California has made major strides in the energy transition from carbon-based fuels to a power supply that is 100% emissions free by 2045. Governor Gavin Newsom released an annual report highlighting this progress, remarking that the state is “on pace” to reach the goal of 100% clean energy by 2045.
The transition is well underway, with nearly 35 GW of renewable resources already providing power to the grid, 9 GW of which came online in the last three years. In just over 20 years, the Governor’s office projects a need for an additional 148 GW to meet California’s clean energy demand.
This represents a growth of 400% over the next two decades, a tall order, but one that is achievable for the frontrunner in clean energy technologies nationwide. Already, California surpassed targets of a 33% share for renewable energy, has reduced emissions below 1990 levels, and has sold over 1.5 million electric vehicles.
As of 2021, 59% of the state’s electricity comes from zero-carbon sources. Traditional renewables, including solar and wind, represent 37.2%, while large-scale hydropower carries a 10.7% share and nuclear energy supplying 10.8%. California seeks an interim target of 90% emissions-free electricity by 2035.
“Many of the ambitious goals we have set for ourselves have already been reached – some earlier than we expected. Building on that progress, California remains committed to leading the fight against climate change and will take the necessary actions to protect energy reliability during the clean energy transition,” said Governor Newsom.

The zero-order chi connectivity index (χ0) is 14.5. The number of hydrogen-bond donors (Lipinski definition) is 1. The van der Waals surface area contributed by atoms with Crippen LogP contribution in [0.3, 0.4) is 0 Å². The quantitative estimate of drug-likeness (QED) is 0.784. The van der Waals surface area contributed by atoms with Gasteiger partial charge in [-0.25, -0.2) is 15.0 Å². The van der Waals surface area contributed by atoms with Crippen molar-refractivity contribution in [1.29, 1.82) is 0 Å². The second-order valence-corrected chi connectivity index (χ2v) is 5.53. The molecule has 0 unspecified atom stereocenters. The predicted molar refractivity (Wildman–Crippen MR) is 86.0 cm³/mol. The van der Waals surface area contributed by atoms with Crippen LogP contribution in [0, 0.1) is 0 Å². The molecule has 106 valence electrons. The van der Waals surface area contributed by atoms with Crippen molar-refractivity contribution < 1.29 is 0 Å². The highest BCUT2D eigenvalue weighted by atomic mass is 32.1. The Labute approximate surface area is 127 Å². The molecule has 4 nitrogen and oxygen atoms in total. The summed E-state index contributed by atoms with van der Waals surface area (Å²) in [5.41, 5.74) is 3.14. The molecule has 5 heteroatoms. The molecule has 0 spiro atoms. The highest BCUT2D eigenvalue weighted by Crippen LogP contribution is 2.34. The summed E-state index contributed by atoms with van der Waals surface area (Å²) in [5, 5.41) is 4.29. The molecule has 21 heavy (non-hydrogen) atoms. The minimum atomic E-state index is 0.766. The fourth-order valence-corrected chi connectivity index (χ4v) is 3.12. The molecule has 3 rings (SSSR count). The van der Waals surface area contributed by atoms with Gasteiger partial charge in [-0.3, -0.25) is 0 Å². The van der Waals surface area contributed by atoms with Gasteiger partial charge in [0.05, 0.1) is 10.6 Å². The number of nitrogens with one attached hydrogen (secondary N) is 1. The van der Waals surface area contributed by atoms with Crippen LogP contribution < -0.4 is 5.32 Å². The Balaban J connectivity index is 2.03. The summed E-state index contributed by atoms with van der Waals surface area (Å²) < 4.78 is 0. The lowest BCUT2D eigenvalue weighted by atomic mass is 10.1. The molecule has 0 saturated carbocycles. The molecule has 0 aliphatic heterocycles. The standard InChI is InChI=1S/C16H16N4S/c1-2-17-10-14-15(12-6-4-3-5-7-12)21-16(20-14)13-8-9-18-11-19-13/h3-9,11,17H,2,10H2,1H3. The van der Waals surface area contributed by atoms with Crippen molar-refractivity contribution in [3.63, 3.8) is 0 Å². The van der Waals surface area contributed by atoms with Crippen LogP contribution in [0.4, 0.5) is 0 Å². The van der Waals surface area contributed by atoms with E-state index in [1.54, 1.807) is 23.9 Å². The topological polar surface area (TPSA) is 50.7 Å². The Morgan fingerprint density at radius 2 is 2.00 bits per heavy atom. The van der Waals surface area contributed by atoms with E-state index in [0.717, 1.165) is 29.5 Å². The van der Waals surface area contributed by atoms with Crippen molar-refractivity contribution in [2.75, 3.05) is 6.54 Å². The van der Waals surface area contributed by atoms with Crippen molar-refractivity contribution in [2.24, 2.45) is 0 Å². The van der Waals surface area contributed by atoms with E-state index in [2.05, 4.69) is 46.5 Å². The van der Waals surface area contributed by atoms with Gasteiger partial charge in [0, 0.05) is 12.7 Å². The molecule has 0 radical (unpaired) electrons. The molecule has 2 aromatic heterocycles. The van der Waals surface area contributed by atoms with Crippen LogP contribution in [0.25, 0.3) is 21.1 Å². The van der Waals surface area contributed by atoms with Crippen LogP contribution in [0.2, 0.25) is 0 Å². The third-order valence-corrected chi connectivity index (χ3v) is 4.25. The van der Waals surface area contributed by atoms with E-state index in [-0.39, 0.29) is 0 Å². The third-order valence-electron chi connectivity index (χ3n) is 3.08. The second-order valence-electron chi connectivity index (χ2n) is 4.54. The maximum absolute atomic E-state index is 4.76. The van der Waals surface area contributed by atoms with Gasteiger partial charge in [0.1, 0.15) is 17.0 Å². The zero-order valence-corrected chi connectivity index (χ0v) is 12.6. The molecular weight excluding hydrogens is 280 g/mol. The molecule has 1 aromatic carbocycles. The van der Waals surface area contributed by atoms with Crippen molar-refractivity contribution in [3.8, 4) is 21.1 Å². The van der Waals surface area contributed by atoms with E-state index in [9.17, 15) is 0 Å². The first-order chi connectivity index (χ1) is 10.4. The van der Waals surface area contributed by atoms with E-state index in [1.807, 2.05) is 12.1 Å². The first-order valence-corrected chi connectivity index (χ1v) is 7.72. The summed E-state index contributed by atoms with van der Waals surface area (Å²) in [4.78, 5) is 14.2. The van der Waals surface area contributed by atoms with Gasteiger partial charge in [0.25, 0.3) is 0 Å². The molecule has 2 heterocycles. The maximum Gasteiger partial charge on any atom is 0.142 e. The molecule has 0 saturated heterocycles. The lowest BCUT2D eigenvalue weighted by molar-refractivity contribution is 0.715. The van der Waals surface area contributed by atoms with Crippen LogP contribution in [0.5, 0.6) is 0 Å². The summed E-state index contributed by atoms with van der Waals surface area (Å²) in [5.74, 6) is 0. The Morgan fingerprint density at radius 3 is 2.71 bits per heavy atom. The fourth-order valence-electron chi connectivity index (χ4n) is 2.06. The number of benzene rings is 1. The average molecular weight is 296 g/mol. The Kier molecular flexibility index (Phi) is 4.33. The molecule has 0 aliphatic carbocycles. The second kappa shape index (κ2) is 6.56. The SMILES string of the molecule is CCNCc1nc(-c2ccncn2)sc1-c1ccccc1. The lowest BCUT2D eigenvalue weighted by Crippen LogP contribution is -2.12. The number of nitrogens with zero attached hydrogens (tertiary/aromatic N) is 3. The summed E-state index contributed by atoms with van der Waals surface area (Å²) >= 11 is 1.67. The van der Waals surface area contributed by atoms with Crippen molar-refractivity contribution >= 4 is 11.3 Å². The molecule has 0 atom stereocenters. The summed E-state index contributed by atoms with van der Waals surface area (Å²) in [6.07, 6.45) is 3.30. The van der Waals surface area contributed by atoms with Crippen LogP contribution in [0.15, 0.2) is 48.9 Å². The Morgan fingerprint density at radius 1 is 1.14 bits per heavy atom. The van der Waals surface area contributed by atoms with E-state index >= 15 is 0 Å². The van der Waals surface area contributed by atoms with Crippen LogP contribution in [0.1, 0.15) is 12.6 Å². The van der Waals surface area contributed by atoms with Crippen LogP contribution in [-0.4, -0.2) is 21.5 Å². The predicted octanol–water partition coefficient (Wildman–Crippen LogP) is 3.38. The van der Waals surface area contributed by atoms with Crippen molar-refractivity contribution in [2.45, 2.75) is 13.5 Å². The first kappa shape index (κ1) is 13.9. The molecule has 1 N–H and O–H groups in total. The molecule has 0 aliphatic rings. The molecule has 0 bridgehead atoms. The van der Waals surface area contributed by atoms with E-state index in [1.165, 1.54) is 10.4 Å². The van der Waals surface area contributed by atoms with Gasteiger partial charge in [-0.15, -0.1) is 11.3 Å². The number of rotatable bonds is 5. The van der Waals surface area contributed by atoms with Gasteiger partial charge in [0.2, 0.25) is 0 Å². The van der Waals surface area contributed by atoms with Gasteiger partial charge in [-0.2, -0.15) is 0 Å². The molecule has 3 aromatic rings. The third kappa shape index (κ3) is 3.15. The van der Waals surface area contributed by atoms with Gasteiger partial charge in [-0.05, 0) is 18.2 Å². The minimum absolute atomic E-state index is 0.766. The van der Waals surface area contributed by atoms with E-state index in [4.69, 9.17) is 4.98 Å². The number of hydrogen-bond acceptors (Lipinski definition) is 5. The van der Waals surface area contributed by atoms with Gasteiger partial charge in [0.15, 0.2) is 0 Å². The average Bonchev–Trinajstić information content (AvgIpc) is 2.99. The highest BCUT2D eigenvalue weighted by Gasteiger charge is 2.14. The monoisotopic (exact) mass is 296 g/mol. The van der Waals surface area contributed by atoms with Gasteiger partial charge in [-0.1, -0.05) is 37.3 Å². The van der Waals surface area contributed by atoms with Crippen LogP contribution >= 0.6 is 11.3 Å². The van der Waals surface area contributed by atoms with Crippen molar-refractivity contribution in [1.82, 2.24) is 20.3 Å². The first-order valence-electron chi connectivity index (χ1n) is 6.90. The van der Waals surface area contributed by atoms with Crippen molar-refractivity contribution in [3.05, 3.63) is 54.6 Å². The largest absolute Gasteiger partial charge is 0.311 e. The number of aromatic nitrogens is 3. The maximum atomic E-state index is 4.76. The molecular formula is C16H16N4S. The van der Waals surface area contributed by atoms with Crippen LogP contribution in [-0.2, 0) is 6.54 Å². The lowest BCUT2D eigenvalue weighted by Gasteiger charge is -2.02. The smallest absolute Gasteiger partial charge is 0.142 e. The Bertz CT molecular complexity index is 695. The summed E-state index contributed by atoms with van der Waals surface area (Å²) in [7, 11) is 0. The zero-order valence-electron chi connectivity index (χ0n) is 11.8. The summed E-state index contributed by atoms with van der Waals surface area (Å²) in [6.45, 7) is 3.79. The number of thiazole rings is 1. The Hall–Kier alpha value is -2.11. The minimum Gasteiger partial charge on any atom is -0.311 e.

Solar is expected to provide the largest share of electricity in the state, preferred for its low cost and ability to be built in a variety of designs, from smaller built environment distributed projects to large utility-scale solar facilities. The projected generation mix for 2045 is seen below.
“We can do even more to take advantage of the existing built environment on the large rooftops of warehouses and superstores, along highways and over parking lots to get to our goals even faster, while protecting our open spaces,” said Laura Deehan, state director, Environment California.
California is also working to tackle the issue of equity in the energy transition. It recently passed laws to establish a community solar market that requires at least 51% of the capacity serve low- to moderate income residents. The program helps extend access to lower-cost renewable energy to renters and other residents who are otherwise unable to invest in rooftop solar.
Energy insecurity is a persistent problem across the United States, and California is no exception. Over the last two years, California distributed $1.6 billion to address household energy debt that accrued as a result of the COVID-19 pandemic. These investments have provided utility debt relief to more than 3 million customers, said the report. The state is investing nearly $1 billion to support building decarbonization with a prioritization on low- and moderate-income households, as well as disadvantaged communities.